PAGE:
In ConTeXt, you can use

\defineregister [first]
\defineregister [second]
\defineregister [third]
\defineprocessor [relevant] [color=blue]

\starttext %%%%%%%%%%%%%%%%%%%%%%%%%%%%%%%%%%%%%%%%%%%%%%%%%%%%%%%%%%%%
  \placefirst  \page \placesecond \page \placethird \page
  Text before.
  Text \first {foo} \first{relevant->bar 1+asdf} \first{baz}text.
  Text after.
\stoptext %%%%%%%%%%%%%%%%%%%%%%%%%%%%%%%%%%%%%%%%%%%%%%%%%%%%%%%%%%%%%

to create an individually styled index entry with a first-level and a second-level entry (example taken from contextgarden wiki with a few modifications). This produces

output #1


For the design of my index it is necessary that the subentries have a different style than the main entries (in this example they should be blue, in my book the should be slanted while the main entries have a normal font style). So I tried to apply the processor only to the subentry with

\first{bar 1+relevant->asdf}

which led to

output #2

My expected outcome was a blue "asdf" and a black "bar".


Is there a way to apply processors only to subentries in an index or is there another mechanism which yields my expected result?

  • Welcome to TeX.SX
    – jjdb
    May 3 '17 at 7:56
  • I'm not quite sure which guidline I have violated. Would you care to explain so that I can improve my post?
    – meliade
    May 3 '17 at 9:28
  • Sorry, the Welcome message is thought to be 1. a polite greeting to new users, and 2. a link to a first introduction to new users. As far as I can see, you have not violated any guideline - so don't worry. I just put this post, as it is good practice. Sometimes when this is forgotten weird conversations take place in the comments. So this was just to provide you some guidelines for using this site. Sorry for confusing you.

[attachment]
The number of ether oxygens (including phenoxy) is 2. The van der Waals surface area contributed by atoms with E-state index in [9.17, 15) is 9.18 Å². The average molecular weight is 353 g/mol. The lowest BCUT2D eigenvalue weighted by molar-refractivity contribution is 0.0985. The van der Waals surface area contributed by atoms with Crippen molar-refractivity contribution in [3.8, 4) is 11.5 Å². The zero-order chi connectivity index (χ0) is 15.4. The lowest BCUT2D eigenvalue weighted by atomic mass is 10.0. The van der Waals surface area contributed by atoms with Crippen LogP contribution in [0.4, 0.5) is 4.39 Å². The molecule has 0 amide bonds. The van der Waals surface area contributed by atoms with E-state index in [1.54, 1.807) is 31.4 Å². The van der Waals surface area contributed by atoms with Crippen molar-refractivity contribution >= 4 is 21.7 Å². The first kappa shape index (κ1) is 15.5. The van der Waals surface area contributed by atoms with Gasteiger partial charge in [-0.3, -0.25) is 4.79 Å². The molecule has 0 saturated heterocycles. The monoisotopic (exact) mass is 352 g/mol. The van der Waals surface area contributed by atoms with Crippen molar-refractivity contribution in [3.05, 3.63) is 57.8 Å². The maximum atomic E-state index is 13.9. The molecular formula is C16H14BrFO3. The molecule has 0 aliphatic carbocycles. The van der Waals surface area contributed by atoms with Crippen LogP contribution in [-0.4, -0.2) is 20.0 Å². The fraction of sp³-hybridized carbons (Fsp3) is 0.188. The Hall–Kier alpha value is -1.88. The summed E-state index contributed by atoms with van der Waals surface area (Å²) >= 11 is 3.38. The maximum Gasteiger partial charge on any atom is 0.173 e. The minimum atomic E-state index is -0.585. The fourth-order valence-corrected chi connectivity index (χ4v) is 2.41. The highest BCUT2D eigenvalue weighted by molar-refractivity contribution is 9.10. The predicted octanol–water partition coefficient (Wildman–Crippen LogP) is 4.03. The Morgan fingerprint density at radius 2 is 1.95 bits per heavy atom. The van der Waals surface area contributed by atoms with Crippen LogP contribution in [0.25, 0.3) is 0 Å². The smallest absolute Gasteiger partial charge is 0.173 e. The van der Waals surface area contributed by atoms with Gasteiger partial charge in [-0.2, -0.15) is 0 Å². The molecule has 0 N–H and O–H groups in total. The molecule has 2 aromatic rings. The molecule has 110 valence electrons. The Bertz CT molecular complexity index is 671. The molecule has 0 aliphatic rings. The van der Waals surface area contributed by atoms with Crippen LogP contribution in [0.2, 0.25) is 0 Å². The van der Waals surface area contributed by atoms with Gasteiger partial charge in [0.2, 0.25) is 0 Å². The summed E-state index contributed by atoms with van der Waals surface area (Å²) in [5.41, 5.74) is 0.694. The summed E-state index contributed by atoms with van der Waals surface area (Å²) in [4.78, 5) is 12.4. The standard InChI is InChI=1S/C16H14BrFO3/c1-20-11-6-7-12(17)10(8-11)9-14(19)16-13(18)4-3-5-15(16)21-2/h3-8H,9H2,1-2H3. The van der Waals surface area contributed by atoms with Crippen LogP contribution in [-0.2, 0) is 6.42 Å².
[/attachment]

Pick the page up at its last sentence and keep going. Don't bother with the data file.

– jjdb
    May 3 '17 at 9:38
  • Ah, thank you. I didn't know that. So thank you. :)
    – meliade
    May 4 '17 at 6:50

Unfortunately, there is no way to access the register typesetting on the macro level because it is implemented in Lua. A simple workaround exists though. You simple declare the parent right next to the child an leave the rest of the syntax as-is.





Text with labels\first{bar 1}\first{relevant->bar 1+asdf}

enter image description here

  • That's a good idea, but unfortunately it results in printing a page reference after the first level entry - which would be a mistake in the case of my index. I tried to correct that with another processor, but I have no idea how to hide the pagenumber, only how to style it. Do you have any suggestions by chance?
    – meliade
    May 4 '17 at 7:11

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